A high-ranking American and Israeli delegation has landed in Abu Dhabi on the first direct commercial airline flight between Israel and the United Arab Emirates, marking the implementation of a US-brokered deal to normalise relations between the two nations.
Upon arrival, the White House adviser, Jared Kushner, said he came with greetings from Donald Trump.
“On the plane we asked the pilots to fly faster because there is great urgency between the people of both countries to break down old barriers, to get to know each other, to form new and hopefully very deep friendships,” he said. “While this peace was forged by its leaders, its overwhelmingly desired by the people.”
Announced on 13 August, the normalisation deal is the first such accommodation between an Arab country and Israel in more than 20 years and was catalysed largely by shared fears of Iran.
Palestinians were dismayed by the UAE’s move, worried that it would weaken a long-standing pan-Arab position that called for Israeli withdrawal from occupied territory – and acceptance of Palestinian statehood – in return for normal relations with Arab countries.
Israeli and US flags were on the tarmac beside a red carpet leading to the plane, which had the word “peace” printed in Arabic, English and Hebrew above a cockpit window.
The plane flew over Saudi Arabian airspace in another first for Israel that signalled at least an acquiescence by the kingdom for the UAE’s move. Saudi Arabia’s King Salman has maintained his country’s boycott of Israel in support of Palestinians obtaining an independent state. Any long-term flights between Israel and the UAE would require Saudi clearance to be profitable.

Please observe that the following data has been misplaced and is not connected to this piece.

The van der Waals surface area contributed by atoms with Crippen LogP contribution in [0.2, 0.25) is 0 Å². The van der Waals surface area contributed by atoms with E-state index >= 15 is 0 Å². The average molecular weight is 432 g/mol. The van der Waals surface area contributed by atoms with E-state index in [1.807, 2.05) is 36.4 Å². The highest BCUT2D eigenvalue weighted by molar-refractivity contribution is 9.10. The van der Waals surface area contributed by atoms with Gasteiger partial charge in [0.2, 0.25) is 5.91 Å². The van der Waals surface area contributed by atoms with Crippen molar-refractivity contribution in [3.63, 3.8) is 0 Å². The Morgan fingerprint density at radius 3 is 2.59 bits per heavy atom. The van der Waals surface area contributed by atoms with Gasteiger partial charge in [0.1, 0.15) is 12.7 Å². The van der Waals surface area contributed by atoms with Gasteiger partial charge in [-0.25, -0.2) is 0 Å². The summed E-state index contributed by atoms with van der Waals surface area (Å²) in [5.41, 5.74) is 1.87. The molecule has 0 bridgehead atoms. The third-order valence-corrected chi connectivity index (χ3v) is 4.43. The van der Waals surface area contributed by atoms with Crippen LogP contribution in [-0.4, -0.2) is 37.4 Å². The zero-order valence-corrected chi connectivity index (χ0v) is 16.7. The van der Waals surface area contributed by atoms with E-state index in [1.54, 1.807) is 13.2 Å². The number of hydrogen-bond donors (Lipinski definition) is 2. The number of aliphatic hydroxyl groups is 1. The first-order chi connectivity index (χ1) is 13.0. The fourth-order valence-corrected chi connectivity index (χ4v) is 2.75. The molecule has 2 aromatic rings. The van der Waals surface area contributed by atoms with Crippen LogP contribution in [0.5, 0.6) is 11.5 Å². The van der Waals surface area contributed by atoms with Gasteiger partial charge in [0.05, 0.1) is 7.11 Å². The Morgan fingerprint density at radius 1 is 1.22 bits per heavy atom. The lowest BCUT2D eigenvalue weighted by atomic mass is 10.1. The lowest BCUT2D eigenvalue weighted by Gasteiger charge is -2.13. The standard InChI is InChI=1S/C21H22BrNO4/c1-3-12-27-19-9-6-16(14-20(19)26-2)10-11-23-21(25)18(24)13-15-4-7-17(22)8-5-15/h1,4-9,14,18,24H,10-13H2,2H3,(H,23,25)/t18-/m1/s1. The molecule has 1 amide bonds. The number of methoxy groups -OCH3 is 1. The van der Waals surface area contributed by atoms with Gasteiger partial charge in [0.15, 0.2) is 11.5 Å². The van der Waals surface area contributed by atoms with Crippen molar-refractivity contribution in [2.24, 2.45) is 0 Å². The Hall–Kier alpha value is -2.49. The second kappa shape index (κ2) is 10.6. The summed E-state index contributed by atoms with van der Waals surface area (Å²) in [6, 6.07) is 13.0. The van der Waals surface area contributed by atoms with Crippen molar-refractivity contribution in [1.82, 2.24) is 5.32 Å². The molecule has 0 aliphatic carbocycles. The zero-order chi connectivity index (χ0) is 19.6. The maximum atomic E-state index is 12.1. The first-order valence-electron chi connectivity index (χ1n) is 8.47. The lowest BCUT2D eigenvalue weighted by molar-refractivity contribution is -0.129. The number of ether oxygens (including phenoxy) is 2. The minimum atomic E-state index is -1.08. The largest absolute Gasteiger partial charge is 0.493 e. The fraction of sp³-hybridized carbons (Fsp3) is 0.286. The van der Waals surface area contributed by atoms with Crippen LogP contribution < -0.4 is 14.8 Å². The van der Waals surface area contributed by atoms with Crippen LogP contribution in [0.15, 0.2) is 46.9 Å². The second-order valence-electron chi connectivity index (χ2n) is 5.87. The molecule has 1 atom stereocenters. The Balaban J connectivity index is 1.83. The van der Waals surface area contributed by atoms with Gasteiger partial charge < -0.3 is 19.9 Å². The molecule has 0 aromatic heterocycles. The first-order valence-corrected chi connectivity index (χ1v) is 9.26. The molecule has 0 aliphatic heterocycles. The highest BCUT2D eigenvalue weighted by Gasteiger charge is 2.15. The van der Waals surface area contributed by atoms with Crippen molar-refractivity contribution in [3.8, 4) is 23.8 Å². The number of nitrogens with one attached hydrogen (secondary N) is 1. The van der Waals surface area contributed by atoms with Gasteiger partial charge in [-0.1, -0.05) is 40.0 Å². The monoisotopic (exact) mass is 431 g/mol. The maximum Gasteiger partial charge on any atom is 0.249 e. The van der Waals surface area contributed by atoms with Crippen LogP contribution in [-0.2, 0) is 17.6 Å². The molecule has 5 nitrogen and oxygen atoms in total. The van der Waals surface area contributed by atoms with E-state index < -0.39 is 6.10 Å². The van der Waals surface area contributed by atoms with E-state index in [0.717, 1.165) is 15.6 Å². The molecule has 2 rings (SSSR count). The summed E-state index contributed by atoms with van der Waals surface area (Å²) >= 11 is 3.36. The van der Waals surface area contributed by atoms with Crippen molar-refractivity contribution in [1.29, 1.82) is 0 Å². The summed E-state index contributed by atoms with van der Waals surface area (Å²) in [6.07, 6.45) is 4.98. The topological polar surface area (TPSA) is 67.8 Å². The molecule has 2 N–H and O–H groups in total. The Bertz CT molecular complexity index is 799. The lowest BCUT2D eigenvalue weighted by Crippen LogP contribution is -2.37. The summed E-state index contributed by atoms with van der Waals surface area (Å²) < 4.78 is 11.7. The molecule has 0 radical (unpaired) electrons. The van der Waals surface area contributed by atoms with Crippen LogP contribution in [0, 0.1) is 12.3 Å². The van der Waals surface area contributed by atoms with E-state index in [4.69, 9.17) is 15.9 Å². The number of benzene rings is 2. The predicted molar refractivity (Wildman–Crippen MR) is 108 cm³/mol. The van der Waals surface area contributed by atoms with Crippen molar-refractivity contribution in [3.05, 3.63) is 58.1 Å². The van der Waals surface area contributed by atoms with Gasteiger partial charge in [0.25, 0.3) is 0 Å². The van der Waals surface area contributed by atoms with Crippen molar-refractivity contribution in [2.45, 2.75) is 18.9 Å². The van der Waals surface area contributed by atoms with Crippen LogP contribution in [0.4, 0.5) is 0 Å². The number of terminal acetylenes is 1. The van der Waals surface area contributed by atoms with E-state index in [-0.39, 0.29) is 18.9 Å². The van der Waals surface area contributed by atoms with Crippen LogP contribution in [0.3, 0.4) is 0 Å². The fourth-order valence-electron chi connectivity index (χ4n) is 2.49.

The deal makes the UAE the third Arab nation to have full relations with Israel, after Egypt and Jordan. But unlike those two nations, Israel has never fought a war against the UAE and hopes to have much warmer relations.
On an overnight visit to Abu Dhabi, officials will explore bilateral cooperation in areas such as commerce and tourism, and Israeli defence envoys are due to visit the UAE separately. The UAE minister of state for food and water security, Mariam bint Mohammed Almheiri, said on Sunday she had had her first conversation with Alon Schuster, Israel’s agriculture minister.
The advent of open discussions follows years of cooperation behind the scenes, but no other Arab state has followed Abu Dhabi’s lead.
The US secretary of state, Mike Pompeo, led a lightning trip last week to Israel, Sudan, Bahrain, the UAE and Oman, but failed to win immediate support for future peace deals.
Abu Dhabi claimed its deal stopped Israel from annexing parts of the occupied West Bank, although the unilateral step touted by Netanyahu was widely seen as already off the agenda.
Annexation was outlined in a US peace deal unveiled in January, which paved the way for a Palestinian state with limited autonomy and was wholly rejected by the Palestinian Authority.
Hanan Ashrawi, a senior Palestinian official, accused the US administration of using the UAE deal to try to secure votes for Donald Trump in his re-election bid.
“It must be quite demeaning for Arab leaders to be asked to join a meaningless White House spectacle,” she tweeted, amid reports a formal signing ceremony will be held in Washington next month.